The wealthy city of Selinus on the southwest coast of Sicily was among the first in Magna Graecia – the Greek cities of southern Italy and Sicily – to issue coins. They were always adorned with the leaf of the selinon plant, the wild celery that grew all around the city, and to which Selinus owed its name.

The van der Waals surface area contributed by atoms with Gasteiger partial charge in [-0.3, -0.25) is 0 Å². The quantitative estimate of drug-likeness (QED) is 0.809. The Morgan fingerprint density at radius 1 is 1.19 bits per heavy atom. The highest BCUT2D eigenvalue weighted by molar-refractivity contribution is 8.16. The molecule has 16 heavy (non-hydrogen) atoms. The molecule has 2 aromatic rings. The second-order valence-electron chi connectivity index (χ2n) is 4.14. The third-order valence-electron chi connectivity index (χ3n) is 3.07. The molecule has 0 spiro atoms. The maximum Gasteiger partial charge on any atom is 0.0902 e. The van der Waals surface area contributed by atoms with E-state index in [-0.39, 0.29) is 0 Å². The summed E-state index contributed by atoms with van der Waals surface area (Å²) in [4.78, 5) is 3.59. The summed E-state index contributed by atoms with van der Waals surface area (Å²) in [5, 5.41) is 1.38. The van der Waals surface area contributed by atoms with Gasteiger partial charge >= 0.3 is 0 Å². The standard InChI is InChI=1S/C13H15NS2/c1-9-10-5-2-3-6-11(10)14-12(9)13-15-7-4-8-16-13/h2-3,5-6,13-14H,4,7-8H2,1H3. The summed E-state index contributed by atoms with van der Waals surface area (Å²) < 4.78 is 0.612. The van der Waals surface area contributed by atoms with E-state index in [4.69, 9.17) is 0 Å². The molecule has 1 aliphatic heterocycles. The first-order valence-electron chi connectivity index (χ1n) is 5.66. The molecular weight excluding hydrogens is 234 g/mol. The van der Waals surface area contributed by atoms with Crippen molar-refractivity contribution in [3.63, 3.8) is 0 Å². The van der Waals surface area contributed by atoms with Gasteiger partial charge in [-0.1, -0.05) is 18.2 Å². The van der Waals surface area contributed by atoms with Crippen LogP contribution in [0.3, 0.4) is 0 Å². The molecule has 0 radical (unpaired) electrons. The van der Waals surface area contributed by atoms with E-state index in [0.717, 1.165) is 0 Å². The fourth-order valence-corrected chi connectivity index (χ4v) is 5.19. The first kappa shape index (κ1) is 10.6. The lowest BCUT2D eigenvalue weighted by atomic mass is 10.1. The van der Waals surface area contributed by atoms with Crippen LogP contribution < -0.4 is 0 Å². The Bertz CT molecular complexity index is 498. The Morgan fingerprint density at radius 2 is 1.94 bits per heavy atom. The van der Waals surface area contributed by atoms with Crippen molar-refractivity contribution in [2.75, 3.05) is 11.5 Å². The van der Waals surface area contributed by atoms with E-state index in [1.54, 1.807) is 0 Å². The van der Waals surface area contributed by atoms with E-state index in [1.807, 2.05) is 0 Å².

This coin is one of the earlier issues of the Selinus mint, which began its production in the second half of the 6th century BC. The reverse bears a so-called quadratum incusum divided into triangles with raised and depressed sections. On later issues, this incuse square was occupied by a celery leaf as well.